General Question

kayysamm's avatar

How can I handle school ?

Asked by kayysamm (435points) April 6th, 2009

It seems like everytime I’m sitting in class I can’t stand it. Like honestly I’d rather go crazythen sit and there and listen to a teacher for however long the class is. I can’t seem to hear one thing the guy says, it’s one ear and out the other.

Any advice on what I can do to help me pass and stay focused ?

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22 Answers

dynamicduo's avatar

How long do you have to go until you’re out of school?

I would view this as a challenge and try my best to learn from the guy (after all, in life you will meet people like this and not have a choice whether to listen or not, so you might as well get the practice now).

Sometimes when I find it hard to concentrate, I let my brain “cool down” and I doodle and draw random things on my notes, and after drawing for a bit I can pay attention to even the most boring of things.

kayysamm's avatar

I get out of school in June. My last class is June 22.

To me it seems forever away. In class all i do is “cool down”. Hahaha, you should see my notebook, you would think I’m taking art class instead of history. Maybe tryign to doodle a tad more might help?

dynamicduo's avatar

Why not spend a bit of class each day writing a journal about how much you are excited about getting out of school?

Of course, you should make sure you are absorbing enough material to be able to pass the class – the worst thing would be if you failed and had to take it again!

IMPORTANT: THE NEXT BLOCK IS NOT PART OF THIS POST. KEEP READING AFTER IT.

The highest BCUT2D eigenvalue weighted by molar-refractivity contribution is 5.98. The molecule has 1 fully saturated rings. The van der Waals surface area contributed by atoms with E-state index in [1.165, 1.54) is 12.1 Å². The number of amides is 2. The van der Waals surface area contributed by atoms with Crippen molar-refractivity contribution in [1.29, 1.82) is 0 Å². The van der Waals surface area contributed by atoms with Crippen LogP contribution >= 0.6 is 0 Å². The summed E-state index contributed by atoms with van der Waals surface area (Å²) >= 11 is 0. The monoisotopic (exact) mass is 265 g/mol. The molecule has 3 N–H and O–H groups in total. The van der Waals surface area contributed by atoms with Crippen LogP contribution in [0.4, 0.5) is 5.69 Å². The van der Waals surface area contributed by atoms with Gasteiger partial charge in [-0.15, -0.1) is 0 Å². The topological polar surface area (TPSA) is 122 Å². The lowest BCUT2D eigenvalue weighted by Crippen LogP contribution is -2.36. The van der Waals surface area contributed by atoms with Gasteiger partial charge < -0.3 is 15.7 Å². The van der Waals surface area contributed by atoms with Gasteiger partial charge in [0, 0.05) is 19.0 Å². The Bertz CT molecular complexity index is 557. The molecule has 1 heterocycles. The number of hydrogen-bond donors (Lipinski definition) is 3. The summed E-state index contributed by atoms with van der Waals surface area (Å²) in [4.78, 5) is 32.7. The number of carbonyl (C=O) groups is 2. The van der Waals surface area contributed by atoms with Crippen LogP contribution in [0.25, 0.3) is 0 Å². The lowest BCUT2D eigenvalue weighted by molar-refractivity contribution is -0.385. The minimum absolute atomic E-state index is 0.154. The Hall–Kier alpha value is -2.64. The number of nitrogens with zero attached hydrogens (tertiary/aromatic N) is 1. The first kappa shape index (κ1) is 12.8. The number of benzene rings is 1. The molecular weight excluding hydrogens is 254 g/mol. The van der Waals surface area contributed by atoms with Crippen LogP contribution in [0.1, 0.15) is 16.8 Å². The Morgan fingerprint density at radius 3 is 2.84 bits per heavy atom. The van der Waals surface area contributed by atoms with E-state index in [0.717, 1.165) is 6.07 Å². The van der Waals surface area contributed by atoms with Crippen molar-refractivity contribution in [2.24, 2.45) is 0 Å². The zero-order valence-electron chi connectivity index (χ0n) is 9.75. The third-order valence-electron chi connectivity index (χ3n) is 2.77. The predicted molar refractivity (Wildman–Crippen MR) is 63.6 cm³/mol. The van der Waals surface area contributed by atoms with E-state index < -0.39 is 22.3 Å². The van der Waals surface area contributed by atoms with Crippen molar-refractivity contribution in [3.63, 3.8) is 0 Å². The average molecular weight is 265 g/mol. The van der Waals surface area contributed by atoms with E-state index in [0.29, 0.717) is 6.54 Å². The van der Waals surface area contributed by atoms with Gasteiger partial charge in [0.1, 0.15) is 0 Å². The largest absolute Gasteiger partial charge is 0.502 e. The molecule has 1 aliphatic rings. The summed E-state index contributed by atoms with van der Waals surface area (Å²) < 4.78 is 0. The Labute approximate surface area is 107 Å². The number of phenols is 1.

Mr_M's avatar

You got to force yourself to listen and take notes. We ALL hated classes. Life’s a bitch. Wait until you work full time and see the assignments you get that you’ll hate even more but HAVE to do.

kayysamm's avatar

Oh my gosh, if i failed and had to take the class again I would honestly go INSANE ! no joke there.

Maybe writing in a journal will relieve stress for me and create a better mood for me to pay attention.

dynamicduo's avatar

It’s also a once-a-day task, meaning you may start looking forward to writing in the journal, thus negating the negative feelings that arise from the boring teacher. :)

Mr_M's avatar

Are you talking High School?

basp's avatar

Grow up and participate in school fully. The time will pass very quickly for you then.

Lupin's avatar

Stop texting in class!!! Right now!!!

kayysamm's avatar

@basp: I do participate when we have hands on things or interaction. But when He is just sitting in front of the classroom talking for two hours, I lose interest very fast.

@lupin: I don’t text, haha. I actually leave my phone in my car half the time.

lisaj89's avatar

kayysamm, I know exactly how you feel!. I have a Macroeconomics professor who is so monotonous it’s not even funny! It sounds like he says the same thing day after day after day. What helps for me is to actually GO to class and take notes no matter how repetitive. Also, I doodle the number of class meetings left on each sheet of notes, it helps a little.

kayysamm's avatar

THANK you @lisaj89: It just seems liek every word he says is the same word and I’m writing down the same lesson everyday. It’s almost to the point of being annoying to me at times.

Poser's avatar

@kayysamm Studying before class can be helpful. Check out the syllabus to see what he’s going to be going over that day and spend an hour or so reading over it beforehand. Try to absorb the material before class; think of questions to ask during class. This will serve a couple of purposes: first, being involved will make the time pass quicker. Second, it will show the teacher that you’re interested in the material, and he might be more likely to be more lenient when grading time comes.